Ned becomes suspicious that Jack has a guest in his room, and he calls the sheriff when Jack refuses to pay the double occupancy fee. Sheriff Larson briefly questions Jack, and, after Larson leaves, Jack threatens Ned. Increasingly worried about the safety of the bag, Jack buries it near the motel, only to be caught by Ned, who is now out of his wheelchair. Jack kills Ned and returns to the motel, where Larson arrests him under suspicion of Ned's disappearance.

The Bag Man movie scenes

As Larson prepares to torture Jack for information, Rivka shows up. Larson threatens to rape her, but she overpowers a deputy and frees Jack, who then kills Larson. When Rivka demonstrates detailed knowledge of the bag, Jack becomes suspicious of her again, but she points out that she has saved his life. Somewhat mollified, he retrieves the bag and waits in room fourteen. Dragna finally appears, disappointed in Jack's apparent lack of trust. Nonetheless satisfied that Jack has not looked in the bag, Dragna explains that the whole situation was a test of Jack's skills and character, as he doubted Jack's resolve in the wake of Jack's fiancee's unsolved murder some months earlier. The motel and the local cops are all on Dragna's payroll, and were all (unwittingly) part of the test.

The Bag Man movie scenes

As Dragna prepares to leave, Rivka spontaneously tells Jack that she looked in the bag. Frustrated, Jack points out that Dragna will now kill them both. Jack dutifully reports Rivka's action to Dragna, who orders her killed. Jack instead kills Dragna's bodyguard, who wounds Rivka. Jack hunts down Dragna, and both are wounded. Jack looks in the bag; it contains the head of his fiancee, whom Dragna had killed in order to prevent Jack from quitting the murder-for-hire business. Trying to persuade Jack to surrender, Dragna destroys the hotel (where Rivka supposedly is) with remote-detonated explosives. Moments later, Rivka appears and saves Jack by killing Dragna, but she is shot again. Later, in Dragna's lawyer's office, Rivka reveals herself as Dragna's mistress and personal assassin who was sent to the motel to ensure things went Dragna's way. She collects a five million dollar reward for Jack's assassination, and she and Jack drive off together.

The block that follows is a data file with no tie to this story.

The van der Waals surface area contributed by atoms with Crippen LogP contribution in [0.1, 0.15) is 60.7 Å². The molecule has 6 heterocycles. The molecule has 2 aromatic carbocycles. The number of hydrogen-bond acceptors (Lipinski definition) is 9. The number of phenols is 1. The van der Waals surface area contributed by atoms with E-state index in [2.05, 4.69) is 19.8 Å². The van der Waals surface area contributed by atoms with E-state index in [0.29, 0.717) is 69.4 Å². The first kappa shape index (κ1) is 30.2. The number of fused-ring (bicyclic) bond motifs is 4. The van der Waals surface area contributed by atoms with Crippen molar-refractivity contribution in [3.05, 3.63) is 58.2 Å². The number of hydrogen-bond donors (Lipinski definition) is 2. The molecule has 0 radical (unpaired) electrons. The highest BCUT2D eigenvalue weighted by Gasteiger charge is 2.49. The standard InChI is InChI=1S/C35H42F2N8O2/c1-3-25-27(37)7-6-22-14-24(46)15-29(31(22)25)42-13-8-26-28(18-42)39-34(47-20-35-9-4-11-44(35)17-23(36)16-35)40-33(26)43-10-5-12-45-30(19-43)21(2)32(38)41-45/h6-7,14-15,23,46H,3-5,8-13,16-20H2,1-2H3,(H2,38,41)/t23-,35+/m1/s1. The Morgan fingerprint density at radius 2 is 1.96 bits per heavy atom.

The Bag Man movie scenes
  • John Cusack as Jack
  • Rebecca Da Costa as Rivka
  • Robert De Niro as Dragna
  • Crispin Glover as Ned
  • Dominic Purcell as Larson
  • Sticky Fingaz as Lizard
  • Martin Klebba as Guano
  • Theodus Crane as Goose
  • David Shumbris as Pike
  • Mike Mayhall as Deputy Jones
  • Danny Cosmo as Bishop
  • David Grovic as Dragna's lawyer
  • Reception

    Rotten Tomatoes, a review aggregator, reports that 10% of 42 surveyed critics gave the film a positive review; the average rating was 3.4/10. Metacritic rated it 28/100 based on 18 reviews. Scott Foundas of Variety called it "a tedious, self-consciously quirky postmodern noir". Stephen Farber of The Hollywood Reporter wrote, "If it weren't for the touches of cruelty, this might have been a passable B-movie, but Bag Man ends up wasting the A-list talent caught up in the lurid exercise." Stephen Holden of The New York Times described the plot as "a protracted and increasingly tedious cat-and-mouse game" that "pathetically tries to build up expectations about what might be in the bag". Mike D'Angelo of The A.V. Club called it a Quentin Tarantino knock-off made two decades too late.